She then asked me what art school I had attended. I replied that I had never attended any art school. Her face froze and she stared back at me for a few moments. Then she wheeled around and walked out of my shop without speaking another word.
I guess she thought I was an imposter. I don’t know for sure, but I can imagine that she felt that an artist/artisan should have academic credentials, or at least some kind of formal training. Perhaps she felt that I had duped her into thinking that I was something that I am not.
Obviously academics put a lot of stock in credentials. Certificates and diplomas document achievements, and I had neither. I presume that the rosewood table was, in kind, also devalued in my juror friend’s eyes.
Song and Dance Sells
So, what is art and artisanship, and what has value? There are many authorities on the subject; lots of philosophy. I wouldn’t bother to bring any of it up, but the respected auction house “Christie’s” has recently auctioned off an artwork that was conceived of and executed by a computer. It is touted as the first AI-generated artwork. It isn’t, that’s just PR hype. But that fact doesn’t influence the buying public. The painting sold for $432,000. Jerry Saltz, art critic for New York magazine, reviewed the painting and the auction event. You can check out his article here.
Is it art? I don’t know. Who makes that determination? I’ve listened to the experts, the critics, the curators, and the artists themselves. I’m not satisfied with anyone’s answer, and I don’t even have an answer. But I can tell you one thing for sure. Christie’s is in the business of making money, not art, and they played this sale very well. But who would pay 400k for this, and why? Is this a masterpiece of contemporary art? Or is it an effort to create yet another market? Is it just merchandising? Christie’s business is all about making investment opportunities (in the form of objects) available to wealthy collectors. That is what they do, and they are very good at it. But it should be noted that they aren’t in the business of bringing art to the world. Auctioneers and merchants are not the last word on what art IS, or even what good art is. However, they do know what will sell.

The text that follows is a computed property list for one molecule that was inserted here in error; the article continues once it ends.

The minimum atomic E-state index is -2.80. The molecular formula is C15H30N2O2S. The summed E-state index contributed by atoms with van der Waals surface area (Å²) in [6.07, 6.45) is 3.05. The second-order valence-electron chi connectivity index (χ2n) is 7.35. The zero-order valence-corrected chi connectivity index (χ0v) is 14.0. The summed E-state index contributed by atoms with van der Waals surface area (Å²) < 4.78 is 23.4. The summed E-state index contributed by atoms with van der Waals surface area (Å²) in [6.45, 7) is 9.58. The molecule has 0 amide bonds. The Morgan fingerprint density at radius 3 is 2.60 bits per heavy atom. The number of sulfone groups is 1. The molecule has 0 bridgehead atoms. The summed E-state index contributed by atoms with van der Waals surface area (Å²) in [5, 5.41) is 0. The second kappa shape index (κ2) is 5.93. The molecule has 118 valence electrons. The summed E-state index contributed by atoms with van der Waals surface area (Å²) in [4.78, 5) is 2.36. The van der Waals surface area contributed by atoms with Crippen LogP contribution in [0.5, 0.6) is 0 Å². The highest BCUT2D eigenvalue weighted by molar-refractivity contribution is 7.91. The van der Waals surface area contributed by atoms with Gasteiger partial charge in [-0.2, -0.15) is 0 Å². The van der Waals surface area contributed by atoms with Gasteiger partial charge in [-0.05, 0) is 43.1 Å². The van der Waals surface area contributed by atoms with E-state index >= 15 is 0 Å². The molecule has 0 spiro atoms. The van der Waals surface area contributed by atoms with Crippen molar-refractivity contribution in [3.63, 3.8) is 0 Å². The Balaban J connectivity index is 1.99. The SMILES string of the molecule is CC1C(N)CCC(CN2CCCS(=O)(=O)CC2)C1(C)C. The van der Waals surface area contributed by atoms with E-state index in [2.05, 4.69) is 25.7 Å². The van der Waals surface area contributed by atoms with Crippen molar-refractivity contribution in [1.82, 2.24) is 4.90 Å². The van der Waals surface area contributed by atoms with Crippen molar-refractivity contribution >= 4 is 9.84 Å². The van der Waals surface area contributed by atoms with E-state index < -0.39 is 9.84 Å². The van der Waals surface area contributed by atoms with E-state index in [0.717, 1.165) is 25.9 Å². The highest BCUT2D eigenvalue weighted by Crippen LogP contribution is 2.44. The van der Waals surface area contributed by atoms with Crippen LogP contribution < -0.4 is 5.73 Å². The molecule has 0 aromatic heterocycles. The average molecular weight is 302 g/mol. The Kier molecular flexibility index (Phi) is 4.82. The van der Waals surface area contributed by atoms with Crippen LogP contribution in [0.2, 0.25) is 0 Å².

I can't tell you that Portrait of Edmond Belamy is not art. As in all things, that is up to you to determine. But to me it seems more like an "idea" than art. Perhaps that is where its value lies.
The world of art is just as crazy as the rest of the world, and more arbitrary. I imagine that we have never heard of most of the great artists. Most of them were not working for commercial purposes. Their work was not made to be sold. Only recently did art become something of commercial value. Artists' of old intentions were elsewhere. Some of the greatest work I have seen was never signed, and until recently never seen or sold. Himalayan monks created some of the most beautiful metal sculpture ever produced by hand. Who knows their names? What was their motivation? Did their motivation, their inspiration, contribute to the power and beauty of their work? For me, it did. But that’s just me. I don’t expect you to see things the way that I see them. Remember, I don’t have any credentials, whatsoever. I am definitely not an authority. The only authority I have is the same authority you have. I know what I like, and I know why I like it. It's up to each of us to determine what is shit and what is shinola.